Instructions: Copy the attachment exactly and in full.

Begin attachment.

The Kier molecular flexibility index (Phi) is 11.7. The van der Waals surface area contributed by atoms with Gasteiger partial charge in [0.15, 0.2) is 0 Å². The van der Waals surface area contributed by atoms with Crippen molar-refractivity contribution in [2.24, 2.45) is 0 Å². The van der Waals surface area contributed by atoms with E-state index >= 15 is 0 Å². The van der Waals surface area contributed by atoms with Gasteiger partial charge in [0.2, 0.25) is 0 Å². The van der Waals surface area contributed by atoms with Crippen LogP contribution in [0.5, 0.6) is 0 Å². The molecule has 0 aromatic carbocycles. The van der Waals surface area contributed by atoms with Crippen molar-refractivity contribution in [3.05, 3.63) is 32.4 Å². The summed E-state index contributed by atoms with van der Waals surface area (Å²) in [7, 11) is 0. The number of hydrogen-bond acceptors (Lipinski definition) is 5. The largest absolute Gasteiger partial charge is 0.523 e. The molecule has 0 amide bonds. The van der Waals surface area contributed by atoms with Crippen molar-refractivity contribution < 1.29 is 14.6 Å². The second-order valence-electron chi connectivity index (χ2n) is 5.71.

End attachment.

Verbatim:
The Kier molecular flexibility index (Phi) is 11.7. The van der Waals surface area contributed by atoms with Gasteiger partial charge in [0.15, 0.2) is 0 Å². The van der Waals surface area contributed by atoms with Crippen molar-refractivity contribution in [2.24, 2.45) is 0 Å². The van der Waals surface area contributed by atoms with E-state index >= 15 is 0 Å². The van der Waals surface area contributed by atoms with Gasteiger partial charge in [0.2, 0.25) is 0 Å². The van der Waals surface area contributed by atoms with Crippen LogP contribution in [0.5, 0.6) is 0 Å². The molecule has 0 aromatic carbocycles. The van der Waals surface area contributed by atoms with Crippen molar-refractivity contribution in [3.05, 3.63) is 32.4 Å². The summed E-state index contributed by atoms with van der Waals surface area (Å²) in [7, 11) is 0. The number of hydrogen-bond acceptors (Lipinski definition) is 5. The largest absolute Gasteiger partial charge is 0.523 e. The molecule has 0 amide bonds. The van der Waals surface area contributed by atoms with Crippen molar-refractivity contribution < 1.29 is 14.6 Å². The second-order valence-electron chi connectivity index (χ2n) is 5.71.